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I'm online. What now?

Your broadband is finally up and running, your Wi-Fi connection has been set up and you've got all your devices connected. What else should you do after getting broadband installed?

Now you've got the basics out the way and you're online, there's just a few more things you should attend to. Once you've taken care of these, you should be able to really start enjoying your broadband.

This page also talks you through what to expect in the first few days after you've started receiving your new broadband service and offers some simple measures you can take if you're not happy with what you're getting out of your new connection.

E-mail

Many consumers use an e-mail service provided by their broadband supplier. If you plan on using this e-mail service, make sure you know how to access it and what your new e-mail address will be.

If you've switched providers, it's good to know that most providers leave your e-mail active when you leave them. This is by no means a blanket policy, however, so it's a good idea to back up your e-mails and switch to your new provider's e-mail service or start using an e-mail platform that isn't tied to a specific supplier.

Antivirus software

Antivirus software is included with many providers' broadband products; however, this will still have to be installed. Check with your provider and make sure this has been activated or installed if it's part of your package.

I've done everything but my connection isn't great. What now?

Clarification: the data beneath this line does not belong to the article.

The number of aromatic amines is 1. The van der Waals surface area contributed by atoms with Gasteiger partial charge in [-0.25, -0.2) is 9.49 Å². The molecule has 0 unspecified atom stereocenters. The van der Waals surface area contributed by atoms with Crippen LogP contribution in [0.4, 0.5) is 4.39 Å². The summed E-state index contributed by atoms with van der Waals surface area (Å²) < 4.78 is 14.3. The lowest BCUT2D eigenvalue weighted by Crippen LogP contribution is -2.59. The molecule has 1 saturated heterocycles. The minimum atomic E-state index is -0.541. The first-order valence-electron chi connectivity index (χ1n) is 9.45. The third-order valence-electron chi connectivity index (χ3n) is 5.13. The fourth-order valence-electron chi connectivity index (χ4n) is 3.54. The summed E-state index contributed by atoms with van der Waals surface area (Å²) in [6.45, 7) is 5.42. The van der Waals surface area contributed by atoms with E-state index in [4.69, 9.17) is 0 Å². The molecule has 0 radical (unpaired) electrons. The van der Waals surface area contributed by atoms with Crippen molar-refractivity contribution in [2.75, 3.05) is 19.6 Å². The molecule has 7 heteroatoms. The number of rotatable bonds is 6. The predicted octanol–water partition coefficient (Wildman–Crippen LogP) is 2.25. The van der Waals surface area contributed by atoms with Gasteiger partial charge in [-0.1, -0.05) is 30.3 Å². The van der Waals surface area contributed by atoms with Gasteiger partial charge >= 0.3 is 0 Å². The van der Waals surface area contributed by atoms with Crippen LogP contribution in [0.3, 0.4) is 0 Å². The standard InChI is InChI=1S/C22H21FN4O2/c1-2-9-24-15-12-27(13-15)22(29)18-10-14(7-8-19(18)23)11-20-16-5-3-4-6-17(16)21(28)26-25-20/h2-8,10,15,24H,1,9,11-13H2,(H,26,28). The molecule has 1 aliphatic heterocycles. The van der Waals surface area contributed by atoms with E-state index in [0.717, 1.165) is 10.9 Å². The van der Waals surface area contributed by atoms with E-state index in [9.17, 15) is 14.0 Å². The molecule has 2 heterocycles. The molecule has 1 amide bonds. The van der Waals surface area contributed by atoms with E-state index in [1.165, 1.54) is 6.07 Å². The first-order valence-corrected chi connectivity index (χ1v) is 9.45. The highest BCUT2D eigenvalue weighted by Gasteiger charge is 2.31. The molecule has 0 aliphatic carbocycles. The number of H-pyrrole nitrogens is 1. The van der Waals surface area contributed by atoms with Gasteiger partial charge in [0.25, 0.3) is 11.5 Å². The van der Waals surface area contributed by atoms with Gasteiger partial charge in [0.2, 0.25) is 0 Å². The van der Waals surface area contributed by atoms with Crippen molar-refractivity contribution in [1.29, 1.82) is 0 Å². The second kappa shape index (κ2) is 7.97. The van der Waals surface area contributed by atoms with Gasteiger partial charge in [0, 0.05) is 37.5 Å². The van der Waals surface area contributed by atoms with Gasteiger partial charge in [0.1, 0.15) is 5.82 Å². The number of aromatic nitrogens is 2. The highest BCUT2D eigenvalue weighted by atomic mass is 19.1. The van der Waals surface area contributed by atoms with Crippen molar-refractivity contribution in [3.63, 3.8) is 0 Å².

You've got a new broadband connection and everything should be running smoothly — but it's not. Maybe speeds are lagging or your connection's dropping in and out.

The first thing to note in these circumstances is that when your connection is first turned on, it might take some time to settle down. During this period, which should last no more than three days, you may find that your signal strength or connection speed isn't all it might be.

To get an idea of your actual speed, use uSwitch's Broadband Speed Test so you can see if you're getting close to the speeds your provider and package have indicated you can expect. Keep in mind, too, that advertised speeds are "up to" speeds and your actual speed is almost always going to be lower than what's advertised.

If your speeds are much slower than advertised or if you’re still experiencing a subpar connection after three days or so, there are a few simple things you can do to try and improve the situation.

Move the router

The positioning of your router can significantly affect your connection. Make sure it's out in the open rather than hidden inside of a cabinet. Signals also tend to be stronger from higher positions, so if it's on the floor, reposition it so it's on something raised — like a desk or a shelf — to improve your reception.

Some materials, such as metal walls, can also affect the strength of the signal, as can household appliances, including baby monitors and microwaves. If your router is near one of these, move it somewhere where its signal won't be obstructed.

Reboot the router and your computer

Switching off your router and leaving it for 30 seconds before restarting can sometimes help, as can rebooting your computer.

If none of these solve things, your problem might require more than a quick fix. For a more comprehensive guide to broadband troubleshooting, check our guide to broadband connection problems.

Alternatively, get in touch with your provider as soon as you can. If they can't solve the problem remotely or talk you through a fix, they'll send an engineer to your home to check out the problem and get you back up and running.